Some people say they can’t function without it. Some consider it a drug. Some just love the taste.
And what about coffee and health?
According to a study recently published in the European Journal of Epidemiology, coffee is healthy.
Coffee contains a variety of biological compounds. Best known among these is caffeine.
Caffeine has some effects that may be harmful to health.
For example, caffeine increases blood pressure and stimulates tumors. Therefore, some people suggest that coffee might be detrimental to health.
However, the other compounds in coffee have favorable effects to health.
For example, they improve glucose tolerance and lower inflammation. Thus, what is the net effect of coffee consumption on health?
The researchers collected data from a total of 97,753 subjects living in Japan. The subjects were aged 40-79 at the start of the study. The researchers followed them for 16 years.
After those 16 years, the researchers analyzed the data they had collected.
The subjects were divided in four groups based on their daily coffee consumption:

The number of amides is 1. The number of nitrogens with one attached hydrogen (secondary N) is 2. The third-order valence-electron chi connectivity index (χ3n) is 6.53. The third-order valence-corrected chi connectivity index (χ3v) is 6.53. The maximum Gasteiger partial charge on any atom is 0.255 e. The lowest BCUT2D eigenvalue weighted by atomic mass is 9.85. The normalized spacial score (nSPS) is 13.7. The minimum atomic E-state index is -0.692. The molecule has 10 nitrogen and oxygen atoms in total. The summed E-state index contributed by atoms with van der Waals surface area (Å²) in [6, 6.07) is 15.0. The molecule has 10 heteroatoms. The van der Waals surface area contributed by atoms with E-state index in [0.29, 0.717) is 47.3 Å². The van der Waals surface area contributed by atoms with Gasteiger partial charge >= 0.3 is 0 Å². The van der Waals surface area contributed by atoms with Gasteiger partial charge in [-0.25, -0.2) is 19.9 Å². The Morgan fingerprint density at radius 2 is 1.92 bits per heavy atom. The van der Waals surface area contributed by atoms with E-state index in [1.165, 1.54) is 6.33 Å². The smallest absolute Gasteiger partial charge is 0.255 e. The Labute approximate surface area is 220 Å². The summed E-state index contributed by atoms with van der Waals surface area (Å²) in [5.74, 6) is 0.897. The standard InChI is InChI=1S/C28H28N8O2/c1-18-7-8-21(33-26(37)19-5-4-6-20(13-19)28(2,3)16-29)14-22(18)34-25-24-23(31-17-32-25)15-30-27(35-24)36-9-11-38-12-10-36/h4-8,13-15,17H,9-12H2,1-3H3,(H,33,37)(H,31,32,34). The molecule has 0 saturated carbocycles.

- less than one 1 cup
- 1 cup
- 2-3 cups
- 4 or more cups
The researchers found that the risk of mortality decreased with increasing coffee consumption.
Coffee consumption was also associated with decreased mortality in women.
However, there seemed to be a small increase in mortality at the highest level of intake. This may suggest a U-shaped association between coffee consumption and mortality.
This means that mortality risk decreases with increasing coffee consumption to a certain extent. Beyond that certain point, drinking more coffee might actually be detrimental.
Coffee consumption had no effect on cancer mortality risk.
Thus, coffee must reduce the risk of other causes of mortality. Based on an earlier study from the researchers, they speculate that coffee consumption reduces cardiovascular disease.
The researchers conclude that coffee consumption reduces mortality in both men and women.
Based on their results, ~3 cups a day might be the optimal quantity. Remember, if a little bit of something is good, it does not mean that more is better!
Study:Eur J Epidemiol. 2011 Apr;26(4):285-93. Epub 2011 Feb 6.
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